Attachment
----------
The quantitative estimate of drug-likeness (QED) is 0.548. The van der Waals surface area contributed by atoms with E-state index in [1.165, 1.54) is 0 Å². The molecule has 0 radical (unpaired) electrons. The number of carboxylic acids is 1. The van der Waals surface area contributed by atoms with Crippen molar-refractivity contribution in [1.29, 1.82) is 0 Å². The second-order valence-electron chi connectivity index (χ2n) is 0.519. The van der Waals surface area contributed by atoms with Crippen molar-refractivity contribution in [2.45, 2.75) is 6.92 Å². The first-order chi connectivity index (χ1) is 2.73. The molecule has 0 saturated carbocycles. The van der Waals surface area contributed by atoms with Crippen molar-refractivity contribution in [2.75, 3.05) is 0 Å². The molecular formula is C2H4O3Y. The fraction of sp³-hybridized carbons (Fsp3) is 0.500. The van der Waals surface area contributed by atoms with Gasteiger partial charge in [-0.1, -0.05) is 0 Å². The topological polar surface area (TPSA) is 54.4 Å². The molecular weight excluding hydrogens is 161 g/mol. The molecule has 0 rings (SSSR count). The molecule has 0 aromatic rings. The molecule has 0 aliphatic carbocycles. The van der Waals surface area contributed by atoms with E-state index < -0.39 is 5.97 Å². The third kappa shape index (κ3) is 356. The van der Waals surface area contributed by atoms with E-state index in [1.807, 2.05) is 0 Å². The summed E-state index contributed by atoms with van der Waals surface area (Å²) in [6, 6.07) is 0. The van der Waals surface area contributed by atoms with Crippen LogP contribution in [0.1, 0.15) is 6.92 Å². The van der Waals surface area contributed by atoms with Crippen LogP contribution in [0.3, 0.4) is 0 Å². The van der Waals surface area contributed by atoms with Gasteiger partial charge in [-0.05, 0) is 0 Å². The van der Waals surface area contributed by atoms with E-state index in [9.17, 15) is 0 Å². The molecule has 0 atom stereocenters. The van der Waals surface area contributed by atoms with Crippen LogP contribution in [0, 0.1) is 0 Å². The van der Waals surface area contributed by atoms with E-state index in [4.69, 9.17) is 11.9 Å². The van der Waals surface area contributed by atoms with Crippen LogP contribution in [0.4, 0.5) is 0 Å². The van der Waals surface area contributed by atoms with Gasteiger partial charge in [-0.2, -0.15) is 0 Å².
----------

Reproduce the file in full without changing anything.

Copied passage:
The quantitative estimate of drug-likeness (QED) is 0.548. The van der Waals surface area contributed by atoms with E-state index in [1.165, 1.54) is 0 Å². The molecule has 0 radical (unpaired) electrons. The number of carboxylic acids is 1. The van der Waals surface area contributed by atoms with Crippen molar-refractivity contribution in [1.29, 1.82) is 0 Å². The second-order valence-electron chi connectivity index (χ2n) is 0.519. The van der Waals surface area contributed by atoms with Crippen molar-refractivity contribution in [2.45, 2.75) is 6.92 Å². The first-order chi connectivity index (χ1) is 2.73. The molecule has 0 saturated carbocycles. The van der Waals surface area contributed by atoms with Crippen molar-refractivity contribution in [2.75, 3.05) is 0 Å². The molecular formula is C2H4O3Y. The fraction of sp³-hybridized carbons (Fsp3) is 0.500. The van der Waals surface area contributed by atoms with Gasteiger partial charge in [-0.1, -0.05) is 0 Å². The topological polar surface area (TPSA) is 54.4 Å². The molecular weight excluding hydrogens is 161 g/mol. The molecule has 0 rings (SSSR count). The molecule has 0 aromatic rings. The molecule has 0 aliphatic carbocycles. The van der Waals surface area contributed by atoms with E-state index < -0.39 is 5.97 Å². The third kappa shape index (κ3) is 356. The van der Waals surface area contributed by atoms with E-state index in [1.807, 2.05) is 0 Å². The summed E-state index contributed by atoms with van der Waals surface area (Å²) in [6, 6.07) is 0. The van der Waals surface area contributed by atoms with Crippen LogP contribution in [0.1, 0.15) is 6.92 Å². The van der Waals surface area contributed by atoms with Crippen LogP contribution in [0.3, 0.4) is 0 Å². The van der Waals surface area contributed by atoms with Gasteiger partial charge in [-0.05, 0) is 0 Å². The van der Waals surface area contributed by atoms with E-state index in [9.17, 15) is 0 Å². The molecule has 0 atom stereocenters. The van der Waals surface area contributed by atoms with Crippen LogP contribution in [0, 0.1) is 0 Å². The van der Waals surface area contributed by atoms with E-state index in [4.69, 9.17) is 11.9 Å². The van der Waals surface area contributed by atoms with Crippen LogP contribution in [0.4, 0.5) is 0 Å². The van der Waals surface area contributed by atoms with Gasteiger partial charge in [-0.2, -0.15) is 0 Å².